Scoping meetings, which are sponsored by FERC, are utilized by staff to identify relevant issues of major Certificate projects, pursuant to NEPA. Scoping is the process of defining and refining the scope of a environmental impact statement (EIS) or environmental assessment (EA) and the alternatives to be investigated. The scoping process is one of the opportunities for public involvement. Affected property owners and other stakeholders can provide detailed comments about issues pertaining to their properties. For example, stakeholders can provide information on sensitive environmental features in the project area; suggest alternatives to be evaluated; or help identify construction constraints.
FERC staff may hold public scoping meetings in the project area for major projects that typically require an EIS or EA. The scoping meetings are typically held during the Commission’s pre-filing process, but may be held after the application is officially filed with the Commission.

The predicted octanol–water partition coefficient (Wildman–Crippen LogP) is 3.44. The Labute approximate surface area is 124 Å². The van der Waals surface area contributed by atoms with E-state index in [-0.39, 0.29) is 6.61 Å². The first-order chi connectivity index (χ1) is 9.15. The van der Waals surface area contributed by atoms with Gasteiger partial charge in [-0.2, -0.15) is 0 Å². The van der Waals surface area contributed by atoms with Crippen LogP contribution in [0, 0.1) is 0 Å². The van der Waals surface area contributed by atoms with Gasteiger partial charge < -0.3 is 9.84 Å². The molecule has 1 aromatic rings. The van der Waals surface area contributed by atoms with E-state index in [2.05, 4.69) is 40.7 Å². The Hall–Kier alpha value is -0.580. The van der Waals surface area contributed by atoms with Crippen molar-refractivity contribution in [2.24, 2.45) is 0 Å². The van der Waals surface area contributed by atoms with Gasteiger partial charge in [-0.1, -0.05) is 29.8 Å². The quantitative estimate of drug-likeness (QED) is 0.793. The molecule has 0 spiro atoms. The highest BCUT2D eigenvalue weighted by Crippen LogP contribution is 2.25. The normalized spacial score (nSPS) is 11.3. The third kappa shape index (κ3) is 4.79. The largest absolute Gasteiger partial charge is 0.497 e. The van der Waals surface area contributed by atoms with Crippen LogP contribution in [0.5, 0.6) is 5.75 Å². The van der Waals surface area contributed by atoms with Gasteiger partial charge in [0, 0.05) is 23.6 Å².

FERC scoping meetings are open to the general public and are structured for people to make statements to the FERC staff about the project. FERC staff describes the environmental review process with members of the public, provides relevant information, and answers procedural questions. The Company is present and typically gives a summary of its project and is available before and after the formal part of the meeting for questions and answers. One of the main purposes of a formal scoping meeting is so the members of the public get an opportunity to speak their concerns. Comments on the proposed project may be submitted in written form or made verbally during the course of the scoping meeting. The scoping meetings are recorded by a stenographer and will become part of the formal record of the Commission proceeding on the project. Scoping meeting transcripts are accessible and placed in the record through the Commission’s eLibrary system, in the docket number assigned to the proceeding.
Information gathered at scoping meetings during pre-filing help the Company prepare environmental mitigation measures to present in its environmental resource reports filed with the Commission in its Certificate Application. In return, this information provides FERC staff with the resources needed to publish a more complete environmental document for public review. Companies not involved in the pre-filing process are not afforded the benefit of resolving stakeholder concerns prior to filing their Certificate Applications.